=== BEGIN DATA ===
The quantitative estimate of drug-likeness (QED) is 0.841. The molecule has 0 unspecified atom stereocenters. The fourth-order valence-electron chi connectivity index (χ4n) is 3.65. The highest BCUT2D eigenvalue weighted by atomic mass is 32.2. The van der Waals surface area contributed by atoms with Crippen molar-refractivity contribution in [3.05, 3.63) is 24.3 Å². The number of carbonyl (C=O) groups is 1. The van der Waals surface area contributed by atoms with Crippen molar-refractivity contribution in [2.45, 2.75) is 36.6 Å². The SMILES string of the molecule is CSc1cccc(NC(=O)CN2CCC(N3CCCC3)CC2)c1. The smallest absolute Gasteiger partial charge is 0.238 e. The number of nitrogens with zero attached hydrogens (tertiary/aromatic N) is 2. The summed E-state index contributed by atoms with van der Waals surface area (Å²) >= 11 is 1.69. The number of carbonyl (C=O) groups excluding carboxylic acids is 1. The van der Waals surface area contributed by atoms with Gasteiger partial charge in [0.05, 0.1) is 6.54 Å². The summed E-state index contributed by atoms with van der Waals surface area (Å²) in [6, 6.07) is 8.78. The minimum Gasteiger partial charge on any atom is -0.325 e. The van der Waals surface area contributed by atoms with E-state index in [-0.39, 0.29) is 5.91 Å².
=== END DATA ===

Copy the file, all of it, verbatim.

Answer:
The quantitative estimate of drug-likeness (QED) is 0.841. The molecule has 0 unspecified atom stereocenters. The fourth-order valence-electron chi connectivity index (χ4n) is 3.65. The highest BCUT2D eigenvalue weighted by atomic mass is 32.2. The van der Waals surface area contributed by atoms with Crippen molar-refractivity contribution in [3.05, 3.63) is 24.3 Å². The number of carbonyl (C=O) groups is 1. The van der Waals surface area contributed by atoms with Crippen molar-refractivity contribution in [2.45, 2.75) is 36.6 Å². The SMILES string of the molecule is CSc1cccc(NC(=O)CN2CCC(N3CCCC3)CC2)c1. The smallest absolute Gasteiger partial charge is 0.238 e. The number of nitrogens with zero attached hydrogens (tertiary/aromatic N) is 2. The summed E-state index contributed by atoms with van der Waals surface area (Å²) >= 11 is 1.69. The number of carbonyl (C=O) groups excluding carboxylic acids is 1. The van der Waals surface area contributed by atoms with Gasteiger partial charge in [0.05, 0.1) is 6.54 Å². The summed E-state index contributed by atoms with van der Waals surface area (Å²) in [6, 6.07) is 8.78. The minimum Gasteiger partial charge on any atom is -0.325 e. The van der Waals surface area contributed by atoms with E-state index in [-0.39, 0.29) is 5.91 Å².